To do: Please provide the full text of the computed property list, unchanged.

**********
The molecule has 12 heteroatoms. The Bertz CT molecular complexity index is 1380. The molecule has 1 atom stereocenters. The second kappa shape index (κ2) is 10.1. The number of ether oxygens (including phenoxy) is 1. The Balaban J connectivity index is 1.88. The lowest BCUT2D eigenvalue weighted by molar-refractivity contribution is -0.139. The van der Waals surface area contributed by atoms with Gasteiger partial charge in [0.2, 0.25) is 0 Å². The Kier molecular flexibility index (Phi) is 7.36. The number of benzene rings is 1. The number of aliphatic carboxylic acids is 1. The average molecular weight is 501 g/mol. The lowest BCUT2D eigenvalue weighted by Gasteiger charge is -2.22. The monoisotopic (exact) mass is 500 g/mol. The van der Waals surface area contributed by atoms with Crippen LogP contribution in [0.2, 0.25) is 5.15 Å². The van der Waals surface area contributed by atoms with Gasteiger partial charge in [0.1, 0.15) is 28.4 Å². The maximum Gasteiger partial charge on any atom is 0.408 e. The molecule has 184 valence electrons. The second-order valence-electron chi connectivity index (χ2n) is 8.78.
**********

The molecule has 12 heteroatoms. The Bertz CT molecular complexity index is 1380. The molecule has 1 atom stereocenters. The second kappa shape index (κ2) is 10.1. The number of ether oxygens (including phenoxy) is 1. The Balaban J connectivity index is 1.88. The lowest BCUT2D eigenvalue weighted by molar-refractivity contribution is -0.139. The van der Waals surface area contributed by atoms with Gasteiger partial charge in [0.2, 0.25) is 0 Å². The Kier molecular flexibility index (Phi) is 7.36. The number of benzene rings is 1. The number of aliphatic carboxylic acids is 1. The average molecular weight is 501 g/mol. The lowest BCUT2D eigenvalue weighted by Gasteiger charge is -2.22. The monoisotopic (exact) mass is 500 g/mol. The van der Waals surface area contributed by atoms with Crippen LogP contribution in [0.2, 0.25) is 5.15 Å². The van der Waals surface area contributed by atoms with Gasteiger partial charge in [0.1, 0.15) is 28.4 Å². The maximum Gasteiger partial charge on any atom is 0.408 e. The molecule has 184 valence electrons. The second-order valence-electron chi connectivity index (χ2n) is 8.78.